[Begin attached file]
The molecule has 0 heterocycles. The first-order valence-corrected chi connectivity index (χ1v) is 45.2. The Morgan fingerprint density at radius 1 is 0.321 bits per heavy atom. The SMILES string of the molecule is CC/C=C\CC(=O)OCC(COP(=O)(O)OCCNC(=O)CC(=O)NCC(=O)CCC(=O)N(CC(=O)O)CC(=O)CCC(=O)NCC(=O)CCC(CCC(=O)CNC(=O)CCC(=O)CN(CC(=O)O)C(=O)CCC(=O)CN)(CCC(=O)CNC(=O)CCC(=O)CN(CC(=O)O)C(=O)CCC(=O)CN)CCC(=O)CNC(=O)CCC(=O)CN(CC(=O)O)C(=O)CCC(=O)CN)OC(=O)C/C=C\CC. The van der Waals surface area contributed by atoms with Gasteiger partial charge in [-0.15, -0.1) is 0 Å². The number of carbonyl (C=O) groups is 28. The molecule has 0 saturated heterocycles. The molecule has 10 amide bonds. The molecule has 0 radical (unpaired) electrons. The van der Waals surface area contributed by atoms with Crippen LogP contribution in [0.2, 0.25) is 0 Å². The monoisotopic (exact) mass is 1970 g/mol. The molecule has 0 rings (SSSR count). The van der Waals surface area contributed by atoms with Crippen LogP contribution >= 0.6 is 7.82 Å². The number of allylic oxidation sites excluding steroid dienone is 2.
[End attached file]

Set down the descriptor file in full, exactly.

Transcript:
The molecule has 0 heterocycles. The first-order valence-corrected chi connectivity index (χ1v) is 45.2. The Morgan fingerprint density at radius 1 is 0.321 bits per heavy atom. The SMILES string of the molecule is CC/C=C\CC(=O)OCC(COP(=O)(O)OCCNC(=O)CC(=O)NCC(=O)CCC(=O)N(CC(=O)O)CC(=O)CCC(=O)NCC(=O)CCC(CCC(=O)CNC(=O)CCC(=O)CN(CC(=O)O)C(=O)CCC(=O)CN)(CCC(=O)CNC(=O)CCC(=O)CN(CC(=O)O)C(=O)CCC(=O)CN)CCC(=O)CNC(=O)CCC(=O)CN(CC(=O)O)C(=O)CCC(=O)CN)OC(=O)C/C=C\CC. The van der Waals surface area contributed by atoms with Gasteiger partial charge in [-0.15, -0.1) is 0 Å². The number of carbonyl (C=O) groups is 28. The molecule has 0 saturated heterocycles. The molecule has 10 amide bonds. The molecule has 0 radical (unpaired) electrons. The van der Waals surface area contributed by atoms with Crippen LogP contribution in [0.2, 0.25) is 0 Å². The monoisotopic (exact) mass is 1970 g/mol. The molecule has 0 rings (SSSR count). The van der Waals surface area contributed by atoms with Crippen LogP contribution >= 0.6 is 7.82 Å². The number of allylic oxidation sites excluding steroid dienone is 2.